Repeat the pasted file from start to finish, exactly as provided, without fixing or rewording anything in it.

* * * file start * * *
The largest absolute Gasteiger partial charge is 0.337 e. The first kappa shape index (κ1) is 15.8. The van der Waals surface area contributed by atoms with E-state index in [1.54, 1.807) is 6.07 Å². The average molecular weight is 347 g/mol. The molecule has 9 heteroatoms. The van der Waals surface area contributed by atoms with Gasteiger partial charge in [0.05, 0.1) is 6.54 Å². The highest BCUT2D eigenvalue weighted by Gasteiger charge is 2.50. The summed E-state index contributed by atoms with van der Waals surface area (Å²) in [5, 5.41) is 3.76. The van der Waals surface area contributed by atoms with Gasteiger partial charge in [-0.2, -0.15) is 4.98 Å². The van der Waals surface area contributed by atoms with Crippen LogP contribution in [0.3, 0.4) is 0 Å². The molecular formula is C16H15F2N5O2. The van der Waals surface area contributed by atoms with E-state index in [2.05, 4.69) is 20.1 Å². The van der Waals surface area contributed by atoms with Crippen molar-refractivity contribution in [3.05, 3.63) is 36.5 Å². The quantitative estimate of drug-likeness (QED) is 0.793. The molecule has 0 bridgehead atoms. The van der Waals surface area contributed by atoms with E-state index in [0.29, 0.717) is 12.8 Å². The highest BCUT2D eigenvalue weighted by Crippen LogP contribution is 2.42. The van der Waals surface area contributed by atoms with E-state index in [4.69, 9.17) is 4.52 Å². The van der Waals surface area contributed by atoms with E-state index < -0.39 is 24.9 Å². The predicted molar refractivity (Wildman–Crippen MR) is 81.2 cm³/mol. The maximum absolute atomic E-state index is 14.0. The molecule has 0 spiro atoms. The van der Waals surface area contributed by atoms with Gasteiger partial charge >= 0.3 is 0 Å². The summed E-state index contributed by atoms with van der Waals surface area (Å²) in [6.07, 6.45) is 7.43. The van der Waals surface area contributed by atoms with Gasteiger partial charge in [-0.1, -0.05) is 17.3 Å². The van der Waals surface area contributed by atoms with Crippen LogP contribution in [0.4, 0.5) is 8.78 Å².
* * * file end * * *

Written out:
The largest absolute Gasteiger partial charge is 0.337 e. The first kappa shape index (κ1) is 15.8. The van der Waals surface area contributed by atoms with E-state index in [1.54, 1.807) is 6.07 Å². The average molecular weight is 347 g/mol. The molecule has 9 heteroatoms. The van der Waals surface area contributed by atoms with Gasteiger partial charge in [0.05, 0.1) is 6.54 Å². The highest BCUT2D eigenvalue weighted by Gasteiger charge is 2.50. The summed E-state index contributed by atoms with van der Waals surface area (Å²) in [5, 5.41) is 3.76. The van der Waals surface area contributed by atoms with Gasteiger partial charge in [-0.2, -0.15) is 4.98 Å². The van der Waals surface area contributed by atoms with Crippen LogP contribution in [0.3, 0.4) is 0 Å². The molecular formula is C16H15F2N5O2. The van der Waals surface area contributed by atoms with E-state index in [2.05, 4.69) is 20.1 Å². The van der Waals surface area contributed by atoms with Crippen molar-refractivity contribution in [3.05, 3.63) is 36.5 Å². The quantitative estimate of drug-likeness (QED) is 0.793. The molecule has 0 bridgehead atoms. The van der Waals surface area contributed by atoms with E-state index in [0.29, 0.717) is 12.8 Å². The highest BCUT2D eigenvalue weighted by Crippen LogP contribution is 2.42. The van der Waals surface area contributed by atoms with E-state index in [4.69, 9.17) is 4.52 Å². The van der Waals surface area contributed by atoms with E-state index < -0.39 is 24.9 Å². The predicted molar refractivity (Wildman–Crippen MR) is 81.2 cm³/mol. The maximum absolute atomic E-state index is 14.0. The molecule has 0 spiro atoms. The van der Waals surface area contributed by atoms with Gasteiger partial charge >= 0.3 is 0 Å². The summed E-state index contributed by atoms with van der Waals surface area (Å²) in [6.07, 6.45) is 7.43. The van der Waals surface area contributed by atoms with Gasteiger partial charge in [-0.1, -0.05) is 17.3 Å². The van der Waals surface area contributed by atoms with Crippen LogP contribution in [0.4, 0.5) is 8.78 Å².